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Ghost vs Ghost: Ghost in the Shell

Promotional posters, Ghost in the Shell animated movie (1995) and live-action adaptation (2017)

Ghost in the Shell is one of those classic anime movies that seasoned fans recommend to newcomers. Like most anime, it began life as a manga. Ghost’s progenitor was the cyberpunk-themed series by Masamune Shirow which ran from 1989-1990. Its original Japanese name was Kōkaku Kidōtai which means “Mobile Armored Riot Police.” This was the publisher’s idea. Shirow preferred the title Ghost in the Shell, an homage to Arthur Koestler’s classic book The Ghost in the Machine.

As I said, the 1995 animated version is a classic. It spawned several follow-up stories with the same setting and characters, including a 2008 revision that updated some of the original’s animated scenes. Following the recent trend, there was a live-action version in 2017, directed by Rupert Sanders and starring Scarlett Johansson. There was controversy surrounding her role, which I’ll address later.

Having missed seeing the live-action movie in the theaters, Mrs. Desperado and I recently rented the DVD. We were surprised to discover that, unlike the majority of these anime adaptations, it was quite well done. It was also seemed faithful to the original, as far as we could recall. Since we hadn’t seen the animated version for several years, we re-watched the original online. It was fascinating to compare the two.

Ghost in the Shell is a sci-fi adventure set in a not-too-distant future (2029!) where many people enhance their bodies with technology to become cyborgs. The show’s title refers to the notion that even a cyborg has a soul, or “ghost.” Its protagonist is Major Motoko Kusanagi, a badass action hero whose brain is her only organic component. She works for the Japanese government’s Section 9 investigating crimes involving technology. Her sidekicks are Togusa, an unmodified human ex-cop, and Batou, a Schwarzenegger-like cyborg with creepy electronic eyes. In the movie, these roles are played by Chin Han and Pilou Asbæk respectively.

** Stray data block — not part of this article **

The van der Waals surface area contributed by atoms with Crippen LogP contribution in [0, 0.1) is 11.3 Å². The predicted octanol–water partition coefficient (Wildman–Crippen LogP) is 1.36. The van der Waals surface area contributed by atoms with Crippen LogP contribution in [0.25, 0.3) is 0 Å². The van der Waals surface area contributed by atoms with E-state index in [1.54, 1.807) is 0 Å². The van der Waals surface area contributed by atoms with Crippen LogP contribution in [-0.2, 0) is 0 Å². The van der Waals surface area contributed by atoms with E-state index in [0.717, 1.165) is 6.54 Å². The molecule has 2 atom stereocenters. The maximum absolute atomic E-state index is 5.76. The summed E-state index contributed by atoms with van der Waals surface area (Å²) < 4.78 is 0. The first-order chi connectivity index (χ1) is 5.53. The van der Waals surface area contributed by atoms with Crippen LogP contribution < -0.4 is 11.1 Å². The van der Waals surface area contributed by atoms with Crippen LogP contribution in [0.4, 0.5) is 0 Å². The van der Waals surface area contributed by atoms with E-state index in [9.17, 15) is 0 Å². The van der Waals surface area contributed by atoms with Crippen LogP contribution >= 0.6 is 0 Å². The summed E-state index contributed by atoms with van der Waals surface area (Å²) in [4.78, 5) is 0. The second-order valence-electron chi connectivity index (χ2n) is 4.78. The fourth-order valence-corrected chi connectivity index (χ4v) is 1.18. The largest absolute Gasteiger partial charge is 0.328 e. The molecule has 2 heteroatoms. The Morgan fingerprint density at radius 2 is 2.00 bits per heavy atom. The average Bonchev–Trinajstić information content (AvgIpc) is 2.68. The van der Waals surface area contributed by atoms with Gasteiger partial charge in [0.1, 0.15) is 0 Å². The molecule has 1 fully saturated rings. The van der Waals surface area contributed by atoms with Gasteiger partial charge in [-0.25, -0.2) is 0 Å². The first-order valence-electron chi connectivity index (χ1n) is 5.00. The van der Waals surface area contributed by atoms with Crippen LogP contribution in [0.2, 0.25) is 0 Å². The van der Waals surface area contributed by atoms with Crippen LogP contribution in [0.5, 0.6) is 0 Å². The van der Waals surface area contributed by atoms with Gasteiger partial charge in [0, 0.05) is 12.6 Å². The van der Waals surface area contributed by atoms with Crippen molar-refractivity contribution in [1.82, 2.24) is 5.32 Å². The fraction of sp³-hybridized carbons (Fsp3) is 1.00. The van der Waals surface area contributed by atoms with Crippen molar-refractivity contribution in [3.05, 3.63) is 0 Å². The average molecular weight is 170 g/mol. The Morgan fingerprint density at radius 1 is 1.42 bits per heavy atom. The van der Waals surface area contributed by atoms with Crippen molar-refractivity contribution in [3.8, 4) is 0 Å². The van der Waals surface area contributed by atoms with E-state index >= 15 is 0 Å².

The plot of the original animation was complex, involving several interrelated conspiracies. Its imagery is amazing, all the more impressive for having been made in 1995. The 2017 movie incorporates many elements from the original, including the Major’s “naked” plunge from the top of a skyscraper. The nudity isn’t gratuitous; she removes her uniform because her plastic robot skin incorporates thermoptic camouflage. Somehow she controls her descent and crashes through the window on a lower floor where a violent criminal gang is holding hostages.

The Johansson movie drops some of the anime’s side-plots and focuses on the Major’s primary investigation. She’s fighting an epidemic of “ghost-hacking,” a technique which allows criminals to take over the brains of enhanced humans, forcing them to commit acts of violence and other crimes. In both versions, the prime suspect is a mysterious entity called “the Puppet Master” with mysterious motivations. In the movie, everything becomes clear at the end. In the anime, we’re not so sure.

We then went on to see some of the related animations. The animated film Ghost in the Shell 2015 has little in common with the original story, excluding the setting and characters, though we found it to be a fairly good (albeit confusing) cyberpunk detective story. Another was Ghost in the Shell 2 Innocence (2004) which features Togusa and Batou almost exclusively. This one has animation that’s not just good, it’s breathtaking. We found it amusing to hear the two investigators spout quotations by philosophers of all stripes, including Buddha, Confucius, and the Old Testament.

Of course, we can’t ignore the related controversy. Certain sensitive types were scandalized that a white woman was cast in a Japanese story that takes place in Japan. Though since Japan is a very homogeneous society, you would think social-justice types would welcome the diversity. In terms of the story, the Major is a cyborg, her race is irrelevant. Recently Johansson has courted controversy again, saying in an interview with As If Magazine that as an actor she should be able to play whatever roles she wants. I agree. Brava, Scarlett!

Regarding our comparison of the two shows, I liked the original animation, with its complex and intricate plot, slightly better. Mrs. Desperado strongly preferred the live-action, which I believe is a first for her. As for our rating, I would give both of them 4.5 out of 5 gears. I strongly suggest you check them both out! The other two I mentioned are still pretty good, rating a solid 4 out of 5 gears.

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